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This case study investigates the launch of a women’s radio station in Herat, Afghanistan, in October 2003. It follows four women journalists’ struggles in balancing the demands of a highly conservative culture on the one hand, and the objectives of their Canadian journalism trainers on the other. By discussing how the radio station was forced to accede to the male-centric norms in Afghan radio production to avoid being labelled unprofessional, the study concludes that gender and media development must be conceptualised more carefully to present an effective challenge to gender inequality.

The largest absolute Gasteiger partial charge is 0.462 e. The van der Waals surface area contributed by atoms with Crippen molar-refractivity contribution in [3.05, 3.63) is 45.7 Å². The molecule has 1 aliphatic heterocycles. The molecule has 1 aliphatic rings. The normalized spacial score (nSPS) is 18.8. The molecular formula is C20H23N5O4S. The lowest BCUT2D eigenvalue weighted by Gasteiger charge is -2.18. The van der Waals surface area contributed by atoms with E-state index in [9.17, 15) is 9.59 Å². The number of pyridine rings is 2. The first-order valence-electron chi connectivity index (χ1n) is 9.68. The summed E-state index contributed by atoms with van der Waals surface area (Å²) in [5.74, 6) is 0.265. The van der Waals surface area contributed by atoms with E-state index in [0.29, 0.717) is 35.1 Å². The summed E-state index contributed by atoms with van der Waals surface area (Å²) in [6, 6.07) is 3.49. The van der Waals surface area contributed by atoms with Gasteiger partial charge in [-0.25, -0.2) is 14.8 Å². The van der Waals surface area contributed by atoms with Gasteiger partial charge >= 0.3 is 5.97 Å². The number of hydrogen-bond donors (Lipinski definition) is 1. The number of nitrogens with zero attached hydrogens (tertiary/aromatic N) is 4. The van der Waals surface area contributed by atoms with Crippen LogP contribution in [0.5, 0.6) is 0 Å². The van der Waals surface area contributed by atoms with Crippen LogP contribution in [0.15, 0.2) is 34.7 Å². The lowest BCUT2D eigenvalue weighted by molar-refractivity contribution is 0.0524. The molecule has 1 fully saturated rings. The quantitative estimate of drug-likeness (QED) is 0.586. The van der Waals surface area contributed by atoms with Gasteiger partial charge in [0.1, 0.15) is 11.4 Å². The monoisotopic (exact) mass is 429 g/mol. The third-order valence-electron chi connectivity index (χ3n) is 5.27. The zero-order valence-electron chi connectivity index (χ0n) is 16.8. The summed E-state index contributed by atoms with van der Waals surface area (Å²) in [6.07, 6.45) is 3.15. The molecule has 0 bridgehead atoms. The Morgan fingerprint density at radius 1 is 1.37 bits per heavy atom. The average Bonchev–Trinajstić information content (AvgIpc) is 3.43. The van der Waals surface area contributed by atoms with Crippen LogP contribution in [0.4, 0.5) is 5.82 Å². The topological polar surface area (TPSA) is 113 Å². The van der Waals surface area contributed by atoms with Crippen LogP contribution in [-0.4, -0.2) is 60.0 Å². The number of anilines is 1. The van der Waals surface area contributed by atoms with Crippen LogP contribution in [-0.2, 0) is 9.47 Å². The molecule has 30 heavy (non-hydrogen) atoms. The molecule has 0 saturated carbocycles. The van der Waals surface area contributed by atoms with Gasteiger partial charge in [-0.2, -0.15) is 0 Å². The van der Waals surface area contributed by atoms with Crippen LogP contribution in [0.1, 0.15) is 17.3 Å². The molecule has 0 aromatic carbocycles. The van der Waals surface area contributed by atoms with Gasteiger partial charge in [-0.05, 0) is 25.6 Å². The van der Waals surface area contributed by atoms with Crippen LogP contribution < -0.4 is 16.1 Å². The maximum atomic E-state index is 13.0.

This article is hosted by our co-publisher Taylor & Francis. For the full table of contents for this and previous issues of this journal, please visit the Gender and Development website.
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